Living in today’s VUCA world


A few years ago, I was introduced to the acronym “VUCA,” which stands for volatility, uncertainty, complexity and ambiguity. Its origin is attributed to leadership theorists Warren Bennis and Burt Nanus and coined in 1987 by the U.S. Army during the years just preceding the collapse of the USSR.

Today, during our ongoing pandemic and in the midst of liminal space (a threshold between the disrupted past and the emerging future), VUCA has resurfaced as a quick descriptor of our world. Implied in this descriptor is the question, “How do we manage such a space?” Indeed, even the four words VUCA represents can set our teeth on edge. When things are volatile, we want stability; when uncertainty surrounds us, we want certainty; when complexity confuses us, we want simplicity or even over-simplification; and when ambiguity makes us feel unmoored, we want rescue. The temptation to run toward the comfort of VUCA-opposites pulls hard. Many succumb because the alternative requires imaginative work and a sense of deep trust in God.

VUCA is opportunity as well as risk. Organizations, including churches, temples and synagogues, who watch the horizon and pay attention to what positive, powerful changes might happen when the world seems unanchored, are likely to emerge different, but well. Others who grasp at notions of safety based solely in the past (returning to the “way we have always done it”) are heading toward decline. “Who do we choose to be now?” is the identity question of our time and circumstances — and it’s an essential question to engage intentionally with our communities, internal and external, and in our personal spiritual lives.

Worldwide conversations in the business sector are trying to ascertain what the 2021 Deloitte Human Capital Trends report deems “designing work for well-being,” adding emphases on well-being, unleashing potential, setting new directions, and moving toward thriving instead of simply surviving (see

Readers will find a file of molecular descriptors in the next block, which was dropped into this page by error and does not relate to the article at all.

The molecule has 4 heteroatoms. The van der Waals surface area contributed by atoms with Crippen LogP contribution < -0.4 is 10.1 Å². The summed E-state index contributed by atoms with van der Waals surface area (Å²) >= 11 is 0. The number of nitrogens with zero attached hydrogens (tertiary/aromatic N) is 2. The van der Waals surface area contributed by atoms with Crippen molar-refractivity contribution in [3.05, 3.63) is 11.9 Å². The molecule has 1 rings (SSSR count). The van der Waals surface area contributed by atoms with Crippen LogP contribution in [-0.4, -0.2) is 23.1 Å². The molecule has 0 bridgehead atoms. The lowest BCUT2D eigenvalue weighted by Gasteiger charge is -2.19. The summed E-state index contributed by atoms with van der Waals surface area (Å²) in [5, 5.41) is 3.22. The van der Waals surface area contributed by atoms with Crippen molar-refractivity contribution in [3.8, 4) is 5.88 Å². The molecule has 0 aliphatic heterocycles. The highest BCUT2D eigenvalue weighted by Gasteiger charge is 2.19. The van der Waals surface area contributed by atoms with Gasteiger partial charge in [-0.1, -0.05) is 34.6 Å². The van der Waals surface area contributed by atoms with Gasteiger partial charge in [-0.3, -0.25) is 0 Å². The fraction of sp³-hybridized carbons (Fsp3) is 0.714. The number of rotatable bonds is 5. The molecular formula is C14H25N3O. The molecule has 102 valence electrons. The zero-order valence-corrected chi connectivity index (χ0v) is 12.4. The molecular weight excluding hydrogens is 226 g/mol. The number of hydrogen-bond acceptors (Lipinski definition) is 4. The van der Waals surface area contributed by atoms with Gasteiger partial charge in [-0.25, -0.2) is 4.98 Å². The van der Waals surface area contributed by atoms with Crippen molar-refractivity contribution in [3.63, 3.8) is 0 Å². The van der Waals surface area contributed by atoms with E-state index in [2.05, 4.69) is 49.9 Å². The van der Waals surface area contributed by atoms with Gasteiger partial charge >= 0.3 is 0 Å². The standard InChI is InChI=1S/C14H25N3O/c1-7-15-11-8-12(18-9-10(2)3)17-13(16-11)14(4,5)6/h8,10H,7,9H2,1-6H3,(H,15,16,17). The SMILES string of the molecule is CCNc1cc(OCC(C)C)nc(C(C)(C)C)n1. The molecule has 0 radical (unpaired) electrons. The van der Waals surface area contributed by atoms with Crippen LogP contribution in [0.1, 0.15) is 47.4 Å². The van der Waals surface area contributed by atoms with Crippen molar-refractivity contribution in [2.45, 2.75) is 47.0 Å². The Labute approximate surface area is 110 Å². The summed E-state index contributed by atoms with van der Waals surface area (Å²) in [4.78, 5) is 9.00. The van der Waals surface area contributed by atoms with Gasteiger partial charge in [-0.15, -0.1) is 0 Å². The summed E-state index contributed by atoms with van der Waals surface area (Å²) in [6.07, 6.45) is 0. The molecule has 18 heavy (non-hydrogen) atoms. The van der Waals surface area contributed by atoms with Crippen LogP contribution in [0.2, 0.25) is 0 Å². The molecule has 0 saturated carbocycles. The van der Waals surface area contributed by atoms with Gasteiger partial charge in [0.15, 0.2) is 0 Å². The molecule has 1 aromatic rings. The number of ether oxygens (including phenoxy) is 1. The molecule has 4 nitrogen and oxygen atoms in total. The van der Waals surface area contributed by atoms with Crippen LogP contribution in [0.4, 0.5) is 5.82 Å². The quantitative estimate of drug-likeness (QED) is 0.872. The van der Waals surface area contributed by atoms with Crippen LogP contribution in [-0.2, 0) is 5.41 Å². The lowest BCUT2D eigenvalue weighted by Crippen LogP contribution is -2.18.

As we think about identity and purpose in an economically, racially, ecologically, and politically polarized world, what does well-being look like for those outside our own familiarity zones? What potential might be unleashed in our organizations when we set new directions, with an eye toward thriving with fewer financial resources and greater human investment? These are our pandemic and post-pandemic questions. The questions themselves keep us from running toward stability, certainty, over-simplification, and desire for heroes to save the day. They keep us from hiding.

In my mind, I can hear a family member of mine saying,“But we have what we need; why should it matter to us if others can’t succeed like we have? This is America, and everyone has the chance.” Not really. Not if we do our homework, immerse in cultures other than our own, and come to understand that in this country, the playing field is not level. Well-being should be a basic right, but it has turned into a privilege as so many of us pay attention to the scarcity scramble of competition rather than the gracious gifting of shared abundance — the very focus called for by many faiths when functioning in healthy spiritual and theological ways.

When I move away from today’s preoccupation with words of scarcity and competition toward words and deeds of abundance and solidarity, my breath stills, and I feel an inner rising of hope, sometimes even joy, that there is an alternative grounded in compassion and the common good. Liminal space, right now, is the great space where this alternative is born, or perhaps, born again. In the grief, hope. In the fear, faith. In the comfort, challenge.

After all, in my own faith tradition of Christianity, Jesus was operating in VUCA times. If we think about the unassuming leaders of history, we remember them for their chosen (called) identities, grounded in a commitment to the well-being of others during their own VUCA times across all faith traditions and in all cultures.

What will your legacy be from this VUCA-pandemic, liminal-space time? Who do you choose to be now?

By Rev. Dr. Lisa Withrow

Your Pastor Speaks

Rev. Dr. Lisa Withrow is a leadership coach, consultant and independent scholar-writer.

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